residual volume

____ is the sum of IRV and TV.

inspiratory capacity

____ is the sum of IRV and TV and ERV.

vital capacity

____ is the sum of ERV and RV.

functional residual volume

____ is the sum of IRV and TV and ERV and RV.

total lung capacity

____ states that the volume of gas is directly proportional to the absolute temperature (assuming pressure is constant); as gases enter the warmer lungs, the gases expand increasing lung volume.

Charle's Law

____ states that each gas in a mixture of gases exerts its own pressure as if all of the other gases were not there; the partial pressure of a gas is the pressure exerted by that gas in a mixture of gases.

Dalton's Law

In _____ and ____ respiration O2 and CO2 diffuse from areas of their higher partial pressure to areas of their lower partial pressures.

internal & external

____ is the exchange of gases between the alveoli and pulmonary blood capillaries.

external respiration (pulmonary respiration)

External (pulmonary) respiration results in the conversion of ____ blood (more CO2 than O2) coming from the heart to ____ blood (more O2 than CO2) returing to the hear

deoxygenated; oxygenated

External (pumonary) repiration depends upon ____ differences, a large surface area for ____, s small diffusion distance across the respiratory membrane (alveolar-capillary), and minute volume of respiration.

partial pressure; gas exchange

____ is the exchange of gases between tissue blood capillaries and tissue cells (by diffusion).

internal (tissue) respiration

____ results in the conversion of ____ blood to ____ blood.

internal (tissue) repiration; oxygenated; deoxygenated

Internal (tissue) respiration at rest allows only about ____% of the available ____ in oxygenated blood actually enters the tissue cells, but exercise ____ this percentage.

25; oxygen; raises

In each 100 ml of ____ blood, 1.5% of the oxygen is dissolved in ____ and 98.5% is carried with ____ inside the red blood cells as ____.

oxygenated; plasma; hemoglobin (Hb); oxyhemoglobin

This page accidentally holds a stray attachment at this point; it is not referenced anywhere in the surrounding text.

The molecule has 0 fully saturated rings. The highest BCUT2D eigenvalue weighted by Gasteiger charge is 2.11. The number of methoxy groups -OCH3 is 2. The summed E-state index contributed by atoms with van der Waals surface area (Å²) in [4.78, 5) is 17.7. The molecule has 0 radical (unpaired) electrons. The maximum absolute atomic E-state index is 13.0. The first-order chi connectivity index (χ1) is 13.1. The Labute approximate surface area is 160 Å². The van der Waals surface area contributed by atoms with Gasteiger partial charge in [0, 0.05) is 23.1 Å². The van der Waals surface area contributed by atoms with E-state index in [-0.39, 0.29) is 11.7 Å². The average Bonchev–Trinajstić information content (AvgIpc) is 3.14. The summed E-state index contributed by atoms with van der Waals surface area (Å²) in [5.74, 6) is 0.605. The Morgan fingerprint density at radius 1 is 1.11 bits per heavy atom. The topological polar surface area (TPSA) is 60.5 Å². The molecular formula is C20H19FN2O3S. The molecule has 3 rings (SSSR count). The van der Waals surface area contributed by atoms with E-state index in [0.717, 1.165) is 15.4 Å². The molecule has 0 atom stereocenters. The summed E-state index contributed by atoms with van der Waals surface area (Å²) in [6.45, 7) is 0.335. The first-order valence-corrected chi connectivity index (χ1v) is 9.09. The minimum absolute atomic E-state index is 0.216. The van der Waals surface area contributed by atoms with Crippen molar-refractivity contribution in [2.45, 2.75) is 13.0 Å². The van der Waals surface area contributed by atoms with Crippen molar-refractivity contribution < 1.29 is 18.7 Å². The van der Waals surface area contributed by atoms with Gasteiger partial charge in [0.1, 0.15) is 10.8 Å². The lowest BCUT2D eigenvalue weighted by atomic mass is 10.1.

Hemoglobin consists of a protein portion called ____ and a pigment portion called ____ which contains 4 atoms of ____, each capable of combining with a molecule of ____.

globin; heme; iron; oxygen

The ____ is the most important factor that determine how much ____ combines with hemoglobin: the ____ the pressure, the more oxygen will combine with hemoglobin, until the available molecules are ____.

pressure of oxygen (pO2); oxygen; greater; saturated

____ graphically illustrates the relationship between the percent saturation of hemoglobin and pressure of oxygen (pO2).

oxygen-hemoglobin dissociation curve

Numerous factors affect the association of oxygen and hemoglobin such as ____, ____, and ____.

acidity (pH), pCO2, & temperature

In an ____ enviroment, oxygen (O2) ____ more readily from hemoglobin; (low blood pH can result from ____); this will shift the curve to the ____.

acid; splits; high pCO2; right

Decreased ____ (and elevated pH) shifts the curve to the ____.

pCO2; left

Within limits, as temperature ____, so does that amount of ____ released from hemoglobin. ____ cells require more oxygen, and active cells, such contracting muscle cells, ____ more acid and heat, stimulating the ____ to release its oxygen.

increases; oxygen; active; liberate; oxyhemoglobin

Carbon monooxide (CO) poisoning occurs because ____ binds more strongly to ____ than ____ does, decreasing the oxygen carry capacity of the blood, leading to ____.

CO; hemoglobin; oxygen (O2); hypoxia

____ is oxygen deficiency and the tissue level.

hypoxia

The respiratory center of the brain consists of the ____ area, ____ group ____ group, and the ____ group formerly known as the ____ area and ____ area.

medullary rhythmicity; dorsal respiratory; ventral repiratory; pontine respiratory; pneumotaxic; apneustic

____ controls the basic rhythm of respiration; normal resting - ____ second inspiration and ____ second expiration (rate will vary from __-__ breaths per minute).

medullary rhythmicity area; 2; 3; 12-20

____ stimulates muscles of inspiration (diaphragm).

dorsal respiratory group

____ stimulates intercostals and abdominals; during forceful breathing some of these neurons increase inspiratory efforts and others stimulate expiratory efforts.

ventral respiratory group

____ sends impulses that limit inspiration and facilitate expiration preventing overexpansion of the lungs.

pneumotaxic area

____ send impulses to the inspiratory area that activate it and prolong inspiration, inhibiting expiration.

apneustic area

Chemoreceptors located in the walls of various arteries respond to changes in ____ concentration or ____; pCO2 normally equals ____ Hg in the arteries; a slight increase in pCO2 results in ____.

H+ (hydrogen ion); pCO2 (pressure of carbon dioxide): 40 mm; hypercapnia

____ is when the inspiratory areas to become highly active which increases the rate and depth of breathing (hyperventilation).

hypercapnia

____ is when the inspiratory areas become more inactive decrease the rate and depth (slow and shallow) of breathing (hypoventilation).

hypocapnia

pCO2 levels determine the ____ and ____ of breathing.

rate & depth